What do Possums eat? Diet, Habitat, and Nesting

opossum walking on the top of a fence in winter
Possums are omnivores and they will eat just about anything. They eat insects, small animals, and plants. Baby opossums are blind, deaf, and hairless. They stay with their mothers until about the time they reach sexual maturity, which happens when they are one year old.

What do Opossums eat?

Opossums are omnivores, meaning they eat various foods, including meat and plants. Possums are not picky animals. Possums in urban areas dig through trash cans and compost to find food.

Digging through garbage cans is one reason they are known as pests. These critters will also eat on bird feeders and will eat any pet food left outside.

A large part of a possum’s diet is insects. Possums commonly eat grasshoppers, beetles, and cockroaches. They also eat small mammals. Possums hunt and eat rabbits, mice, rats, and birds. Other small animals that possums enjoy are slugs, fish, snails, and frogs. 

Do Opossums eat other animals?

Possums often eat dead animals, or carrion. This causes possums to often become roadkill themselves. Possums will eat the carrion of any animal.

Possums eat snakes and easily digest them. Possums are immune to some types of snake venom. Some types of snakes they eat include copperheads, water moccasins, and rattlesnakes. 

Opossums enjoy plant foods including berries, nuts, and seeds. They will eat from vegetable and fruit gardens. Possums eat sweet potatoes, apples, and carrots. When no other food is available, possums will eat grass and leaves. 

opossum in a yard with a large black Labrador dog nearby

Are Possums Dangerous?

Possums have the ability to kill small dogs and cats, but they do not prey on these domestic pets. When a possum notices a cat or dog nearby, it is more likely to run away than to attack.

A possum may hiss, but it is very rare for it to attack. When threatened, possums often play dead instead of attacking. Even though possums won’t kill pets for food, the diseases they spread can be deadly.

A bite from a possum could transmit diseases such as leptospirosis, tuberculosis, and tularemia. Diseases from possums could also be spread through contact with bodily fluids. 

Do Opossums Eat Chickens?

Possums are more likely to attack chickens than any other pet. However, this is not a common occurrence. Possums only eat chickens when food is scarce.

They will happily eat chicken eggs and chicken feed, but rarely do they desire to put in the effort to kill a chicken. Possums are lazy scavengers, and chickens can be challenging for them to get to.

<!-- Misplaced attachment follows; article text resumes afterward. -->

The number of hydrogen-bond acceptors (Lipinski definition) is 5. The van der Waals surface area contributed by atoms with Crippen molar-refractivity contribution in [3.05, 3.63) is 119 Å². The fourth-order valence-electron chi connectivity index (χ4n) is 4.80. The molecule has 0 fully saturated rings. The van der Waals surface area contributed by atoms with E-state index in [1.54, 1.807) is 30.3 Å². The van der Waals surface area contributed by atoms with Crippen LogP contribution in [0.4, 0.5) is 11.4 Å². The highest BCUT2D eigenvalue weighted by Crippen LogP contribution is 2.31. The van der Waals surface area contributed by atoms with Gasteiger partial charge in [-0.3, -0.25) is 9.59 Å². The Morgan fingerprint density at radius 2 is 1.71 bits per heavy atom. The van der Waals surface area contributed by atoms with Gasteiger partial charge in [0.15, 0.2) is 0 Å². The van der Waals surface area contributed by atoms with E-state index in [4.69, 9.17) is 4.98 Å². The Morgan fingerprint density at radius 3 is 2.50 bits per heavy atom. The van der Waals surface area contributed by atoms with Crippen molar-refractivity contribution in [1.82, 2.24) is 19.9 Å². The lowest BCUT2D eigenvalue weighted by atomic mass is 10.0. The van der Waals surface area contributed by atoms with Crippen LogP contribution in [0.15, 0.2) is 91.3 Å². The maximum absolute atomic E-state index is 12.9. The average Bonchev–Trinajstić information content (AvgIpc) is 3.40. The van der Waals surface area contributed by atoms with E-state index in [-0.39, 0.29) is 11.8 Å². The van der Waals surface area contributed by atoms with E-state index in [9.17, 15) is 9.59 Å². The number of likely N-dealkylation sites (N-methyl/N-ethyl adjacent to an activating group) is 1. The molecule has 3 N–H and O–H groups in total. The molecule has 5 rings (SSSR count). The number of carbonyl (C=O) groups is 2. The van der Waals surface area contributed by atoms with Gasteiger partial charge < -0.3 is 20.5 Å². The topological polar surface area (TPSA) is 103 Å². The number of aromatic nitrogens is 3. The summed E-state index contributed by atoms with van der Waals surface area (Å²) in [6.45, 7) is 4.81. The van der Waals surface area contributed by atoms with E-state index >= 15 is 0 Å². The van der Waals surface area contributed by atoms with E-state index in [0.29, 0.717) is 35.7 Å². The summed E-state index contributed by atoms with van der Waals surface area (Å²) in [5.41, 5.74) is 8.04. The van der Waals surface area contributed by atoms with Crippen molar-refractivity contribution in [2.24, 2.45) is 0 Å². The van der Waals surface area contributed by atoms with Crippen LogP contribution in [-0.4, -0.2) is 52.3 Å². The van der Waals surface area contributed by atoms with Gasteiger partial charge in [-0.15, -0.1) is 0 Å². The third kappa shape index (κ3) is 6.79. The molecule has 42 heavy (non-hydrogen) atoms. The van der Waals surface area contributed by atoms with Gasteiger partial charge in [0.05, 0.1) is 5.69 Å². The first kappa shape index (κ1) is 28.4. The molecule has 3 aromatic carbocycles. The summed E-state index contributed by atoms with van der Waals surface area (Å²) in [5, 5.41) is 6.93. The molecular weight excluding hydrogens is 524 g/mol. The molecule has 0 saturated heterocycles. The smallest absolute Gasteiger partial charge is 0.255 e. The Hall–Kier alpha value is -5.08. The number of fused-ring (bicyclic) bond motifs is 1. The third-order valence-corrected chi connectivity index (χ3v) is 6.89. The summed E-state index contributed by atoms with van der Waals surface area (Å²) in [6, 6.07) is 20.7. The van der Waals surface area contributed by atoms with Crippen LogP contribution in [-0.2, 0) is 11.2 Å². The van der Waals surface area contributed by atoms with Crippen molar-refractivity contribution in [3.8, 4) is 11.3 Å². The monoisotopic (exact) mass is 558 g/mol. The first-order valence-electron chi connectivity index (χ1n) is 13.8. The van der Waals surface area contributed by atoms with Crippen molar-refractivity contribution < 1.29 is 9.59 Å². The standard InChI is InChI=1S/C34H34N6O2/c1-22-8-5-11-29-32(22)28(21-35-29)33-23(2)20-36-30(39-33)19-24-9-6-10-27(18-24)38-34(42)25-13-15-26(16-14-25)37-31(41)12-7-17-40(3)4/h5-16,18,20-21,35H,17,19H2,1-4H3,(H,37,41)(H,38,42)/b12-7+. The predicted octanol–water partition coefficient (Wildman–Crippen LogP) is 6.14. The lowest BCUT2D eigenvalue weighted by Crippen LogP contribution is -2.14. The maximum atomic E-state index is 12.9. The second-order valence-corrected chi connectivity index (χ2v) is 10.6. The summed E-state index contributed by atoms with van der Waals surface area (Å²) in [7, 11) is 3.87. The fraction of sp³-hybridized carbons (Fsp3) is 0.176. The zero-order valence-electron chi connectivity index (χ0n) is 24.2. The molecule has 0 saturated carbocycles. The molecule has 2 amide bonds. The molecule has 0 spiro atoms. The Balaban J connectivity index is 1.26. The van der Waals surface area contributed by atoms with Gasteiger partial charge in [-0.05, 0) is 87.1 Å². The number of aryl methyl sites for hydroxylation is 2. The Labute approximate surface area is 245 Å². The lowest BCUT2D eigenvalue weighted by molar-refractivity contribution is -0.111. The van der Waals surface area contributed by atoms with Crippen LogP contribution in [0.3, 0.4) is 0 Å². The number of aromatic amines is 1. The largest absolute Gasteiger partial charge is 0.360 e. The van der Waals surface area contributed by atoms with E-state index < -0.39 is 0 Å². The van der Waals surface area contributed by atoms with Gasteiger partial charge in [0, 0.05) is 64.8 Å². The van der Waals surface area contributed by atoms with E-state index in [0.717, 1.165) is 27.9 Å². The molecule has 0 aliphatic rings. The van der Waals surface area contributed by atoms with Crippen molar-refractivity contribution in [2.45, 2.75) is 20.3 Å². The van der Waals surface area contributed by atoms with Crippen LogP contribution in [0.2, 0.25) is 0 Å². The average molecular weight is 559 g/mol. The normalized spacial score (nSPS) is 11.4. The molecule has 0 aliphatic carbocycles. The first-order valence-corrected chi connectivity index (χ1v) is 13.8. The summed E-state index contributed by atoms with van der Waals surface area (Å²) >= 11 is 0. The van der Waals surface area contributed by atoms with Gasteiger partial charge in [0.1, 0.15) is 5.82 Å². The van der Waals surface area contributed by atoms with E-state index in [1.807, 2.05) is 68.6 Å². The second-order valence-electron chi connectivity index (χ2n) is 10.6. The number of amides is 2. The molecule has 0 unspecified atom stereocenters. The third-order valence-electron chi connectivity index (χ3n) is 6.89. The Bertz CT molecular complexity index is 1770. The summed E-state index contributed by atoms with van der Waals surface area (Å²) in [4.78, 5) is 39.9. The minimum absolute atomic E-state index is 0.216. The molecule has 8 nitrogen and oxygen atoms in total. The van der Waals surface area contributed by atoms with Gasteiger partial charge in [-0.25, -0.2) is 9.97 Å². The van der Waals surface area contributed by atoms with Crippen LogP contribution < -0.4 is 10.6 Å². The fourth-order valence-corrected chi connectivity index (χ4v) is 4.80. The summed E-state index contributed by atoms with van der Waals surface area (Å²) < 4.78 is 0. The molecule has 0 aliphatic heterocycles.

opossum eating a mouse

10 Opossums Facts 

  1. Opossums have opposable thumbs.
  2. Opossums carry their babies in a pouch. 
  3. Opossums self-groom. 
  4. Opossums have fifty teeth.
  5. Opossums rarely carry the rabies virus.
  6. A single possum eats 5,000 ticks in a season. 
  7. Opossums are nocturnal. 
  8. Opossums use many vocalizations to communicate with each other.
  9. Opossums are marsupials.
  10. Opossums hang from their tails for brief periods.

How to recognize a baby opossum?

A newborn baby possum is pink and hairless. Baby possums are attached to their mother’s teat, and their eyes are closed. These are signs that the possum is under two months old. 

Possums stay attached to their mothers until they are between six to eight inches in length. At this age, they have hair, and their eyes are open. Once baby possums leave their mother’s pouch, they ride on their mother’s back for two more months. 

If a baby possum is walking on its own, it is most likely over a year old and should be left alone. If you find a baby possum less than about seven inches, you should call pest control. Do not handle the possum by yourself.

golden possum eating on a wood log

How rare are golden opossums?

Golden possums are very rare. They are uncommon in the wild since their bright fur makes them an easy target for predators. Golden possums are brushtail possums that live in Australia. 


Whitney is a graduate of Georgetown College and a current graduate student at the University of the Cumberlands. She resides in the beautiful state of Kentucky, which she has always appreciated and endeavors to maintain the land's well-being. A lover of animals and the earth, Whitney strives to communicate accurate information that will help readers learn new information, ideas, and become informed stewards of the natural world.

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